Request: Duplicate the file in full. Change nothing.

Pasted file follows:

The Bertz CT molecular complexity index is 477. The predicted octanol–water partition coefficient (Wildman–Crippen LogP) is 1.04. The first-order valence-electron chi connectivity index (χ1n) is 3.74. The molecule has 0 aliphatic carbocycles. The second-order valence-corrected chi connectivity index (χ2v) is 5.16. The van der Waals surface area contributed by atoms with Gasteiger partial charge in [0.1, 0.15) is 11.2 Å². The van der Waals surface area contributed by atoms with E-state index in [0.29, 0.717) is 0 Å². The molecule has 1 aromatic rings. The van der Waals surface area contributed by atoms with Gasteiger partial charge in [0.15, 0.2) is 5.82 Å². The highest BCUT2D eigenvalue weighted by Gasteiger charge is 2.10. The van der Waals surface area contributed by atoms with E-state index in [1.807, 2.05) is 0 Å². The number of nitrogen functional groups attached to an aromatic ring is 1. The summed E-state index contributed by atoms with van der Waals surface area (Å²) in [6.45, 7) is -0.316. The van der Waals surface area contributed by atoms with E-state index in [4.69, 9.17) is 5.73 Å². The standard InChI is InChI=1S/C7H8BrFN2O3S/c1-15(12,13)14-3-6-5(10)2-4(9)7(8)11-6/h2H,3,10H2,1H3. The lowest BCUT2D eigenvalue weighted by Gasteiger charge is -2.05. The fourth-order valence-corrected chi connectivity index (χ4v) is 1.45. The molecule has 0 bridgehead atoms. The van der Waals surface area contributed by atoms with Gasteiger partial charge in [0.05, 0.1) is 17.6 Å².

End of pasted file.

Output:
The Bertz CT molecular complexity index is 477. The predicted octanol–water partition coefficient (Wildman–Crippen LogP) is 1.04. The first-order valence-electron chi connectivity index (χ1n) is 3.74. The molecule has 0 aliphatic carbocycles. The second-order valence-corrected chi connectivity index (χ2v) is 5.16. The van der Waals surface area contributed by atoms with Gasteiger partial charge in [0.1, 0.15) is 11.2 Å². The van der Waals surface area contributed by atoms with E-state index in [0.29, 0.717) is 0 Å². The molecule has 1 aromatic rings. The van der Waals surface area contributed by atoms with Gasteiger partial charge in [0.15, 0.2) is 5.82 Å². The highest BCUT2D eigenvalue weighted by Gasteiger charge is 2.10. The van der Waals surface area contributed by atoms with E-state index in [1.807, 2.05) is 0 Å². The number of nitrogen functional groups attached to an aromatic ring is 1. The summed E-state index contributed by atoms with van der Waals surface area (Å²) in [6.45, 7) is -0.316. The van der Waals surface area contributed by atoms with E-state index in [4.69, 9.17) is 5.73 Å². The standard InChI is InChI=1S/C7H8BrFN2O3S/c1-15(12,13)14-3-6-5(10)2-4(9)7(8)11-6/h2H,3,10H2,1H3. The lowest BCUT2D eigenvalue weighted by Gasteiger charge is -2.05. The fourth-order valence-corrected chi connectivity index (χ4v) is 1.45. The molecule has 0 bridgehead atoms. The van der Waals surface area contributed by atoms with Gasteiger partial charge in [0.05, 0.1) is 17.6 Å².